Lord Kerr, who sits on the UK Supreme Court, wrote Article 50 of the Treaty on European Union.
Wrong. There are two Lord Kerrs. John Kerr, who was one of the authors of Article 50, does not sit on the Supreme Court. That’s Brian Kerr.
Following the unanimous decision of the UK Supreme Court that the government’s prorogation of parliament was unlawful, there has been some discussion of the judges who heard the case.
The Conservative politician and former MEP David Campbell Bannerman seemed to claim on Twitter that Lord Kerr, one of the eleven justices who heard the prorogation case, was the author of Article 50 of the Lisbon Treaty. Article 50 is the section of the Treaty on European Union that sets out the legal mechanism for a member state leaving the EU.
I am afraid I am not at all surprised at the Supreme Court decision. They are the Establishment writ large and are 100% Remain. Lord Kerr wrote Article 50 of Lisbon?! After we achieve Brexit, we must do some urgent reworking of our Constitution to put the people back in charge.— David C Bannerman (@DCBMEP) September 24, 2019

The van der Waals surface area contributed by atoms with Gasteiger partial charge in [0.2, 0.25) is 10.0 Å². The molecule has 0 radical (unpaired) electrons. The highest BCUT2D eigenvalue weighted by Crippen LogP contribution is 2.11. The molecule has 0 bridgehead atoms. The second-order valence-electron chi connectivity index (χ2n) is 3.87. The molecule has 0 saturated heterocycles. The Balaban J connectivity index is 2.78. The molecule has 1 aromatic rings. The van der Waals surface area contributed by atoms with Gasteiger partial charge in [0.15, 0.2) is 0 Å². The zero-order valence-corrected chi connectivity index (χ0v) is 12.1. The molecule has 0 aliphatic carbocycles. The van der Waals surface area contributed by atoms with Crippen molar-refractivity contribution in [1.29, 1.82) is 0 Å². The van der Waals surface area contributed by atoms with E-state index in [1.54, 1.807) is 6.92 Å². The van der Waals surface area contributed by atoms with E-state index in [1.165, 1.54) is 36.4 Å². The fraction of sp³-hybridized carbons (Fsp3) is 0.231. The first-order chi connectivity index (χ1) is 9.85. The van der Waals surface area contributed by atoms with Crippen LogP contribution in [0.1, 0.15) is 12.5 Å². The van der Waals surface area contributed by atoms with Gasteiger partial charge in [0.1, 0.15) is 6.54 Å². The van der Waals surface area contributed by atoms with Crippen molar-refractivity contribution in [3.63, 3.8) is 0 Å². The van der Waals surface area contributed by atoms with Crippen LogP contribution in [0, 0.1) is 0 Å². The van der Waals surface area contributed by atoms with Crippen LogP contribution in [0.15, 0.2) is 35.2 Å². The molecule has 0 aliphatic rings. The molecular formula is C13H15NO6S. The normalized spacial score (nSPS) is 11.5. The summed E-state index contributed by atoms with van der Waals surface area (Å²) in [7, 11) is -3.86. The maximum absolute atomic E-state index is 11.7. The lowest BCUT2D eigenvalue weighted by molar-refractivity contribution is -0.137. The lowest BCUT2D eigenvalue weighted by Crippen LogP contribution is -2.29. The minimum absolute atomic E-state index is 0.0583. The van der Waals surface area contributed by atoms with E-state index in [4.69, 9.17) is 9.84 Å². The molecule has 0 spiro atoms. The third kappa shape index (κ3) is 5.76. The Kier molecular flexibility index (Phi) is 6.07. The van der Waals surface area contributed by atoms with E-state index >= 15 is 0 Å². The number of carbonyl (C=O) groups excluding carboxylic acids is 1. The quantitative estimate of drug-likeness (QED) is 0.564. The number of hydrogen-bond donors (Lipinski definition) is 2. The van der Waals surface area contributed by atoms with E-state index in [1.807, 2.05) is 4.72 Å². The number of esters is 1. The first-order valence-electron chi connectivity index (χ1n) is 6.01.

This is wrong. The Lord Kerr who sits on the Supreme Court is a different Lord Kerr to the Lord Kerr who was an author of Article 50.
The Supreme Court’s Lord Kerr is Brian Kerr, Lord Kerr of Tonaghmore, a former Lord Chief Justice of Northern Ireland.
The Lord Kerr who was involved with Article 50 is John Kerr, Lord Kerr of Kinlochard, a career diplomat and former UK Permanent Representative to the EU. Between 2002 and 2003, before his peerage, he served as Secretary-General of the “Convention on the Future of Europe”, the body which drafted the text that ultimately formed the basis for the Lisbon Treaty, including Article 50.
Information wrongly describing John Kerr as one of the Supreme Court justices was also added to Wikipedia, where it was live for just over an hour.